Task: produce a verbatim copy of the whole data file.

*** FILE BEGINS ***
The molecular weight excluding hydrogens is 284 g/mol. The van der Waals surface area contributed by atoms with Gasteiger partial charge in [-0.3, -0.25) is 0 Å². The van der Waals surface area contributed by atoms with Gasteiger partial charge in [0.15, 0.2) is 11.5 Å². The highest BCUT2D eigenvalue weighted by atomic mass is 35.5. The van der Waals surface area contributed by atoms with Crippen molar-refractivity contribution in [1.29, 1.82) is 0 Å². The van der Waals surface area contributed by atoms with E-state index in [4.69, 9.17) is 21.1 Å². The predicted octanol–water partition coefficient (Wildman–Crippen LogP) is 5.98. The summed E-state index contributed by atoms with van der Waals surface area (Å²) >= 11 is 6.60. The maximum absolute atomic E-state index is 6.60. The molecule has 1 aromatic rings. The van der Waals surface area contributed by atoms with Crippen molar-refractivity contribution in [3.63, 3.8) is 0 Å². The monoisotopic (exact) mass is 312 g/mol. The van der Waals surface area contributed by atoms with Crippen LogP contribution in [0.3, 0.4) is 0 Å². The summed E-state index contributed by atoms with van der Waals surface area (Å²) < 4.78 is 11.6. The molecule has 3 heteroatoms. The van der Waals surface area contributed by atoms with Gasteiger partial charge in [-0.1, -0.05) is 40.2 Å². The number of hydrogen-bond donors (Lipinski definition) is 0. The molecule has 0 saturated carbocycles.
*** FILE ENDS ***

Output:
The molecular weight excluding hydrogens is 284 g/mol. The van der Waals surface area contributed by atoms with Gasteiger partial charge in [-0.3, -0.25) is 0 Å². The van der Waals surface area contributed by atoms with Gasteiger partial charge in [0.15, 0.2) is 11.5 Å². The highest BCUT2D eigenvalue weighted by atomic mass is 35.5. The van der Waals surface area contributed by atoms with Crippen molar-refractivity contribution in [1.29, 1.82) is 0 Å². The van der Waals surface area contributed by atoms with E-state index in [4.69, 9.17) is 21.1 Å². The predicted octanol–water partition coefficient (Wildman–Crippen LogP) is 5.98. The summed E-state index contributed by atoms with van der Waals surface area (Å²) >= 11 is 6.60. The maximum absolute atomic E-state index is 6.60. The molecule has 1 aromatic rings. The van der Waals surface area contributed by atoms with Crippen molar-refractivity contribution in [3.63, 3.8) is 0 Å². The monoisotopic (exact) mass is 312 g/mol. The van der Waals surface area contributed by atoms with Crippen LogP contribution in [0.3, 0.4) is 0 Å². The summed E-state index contributed by atoms with van der Waals surface area (Å²) < 4.78 is 11.6. The molecule has 3 heteroatoms. The van der Waals surface area contributed by atoms with Gasteiger partial charge in [-0.1, -0.05) is 40.2 Å². The number of hydrogen-bond donors (Lipinski definition) is 0. The molecule has 0 saturated carbocycles.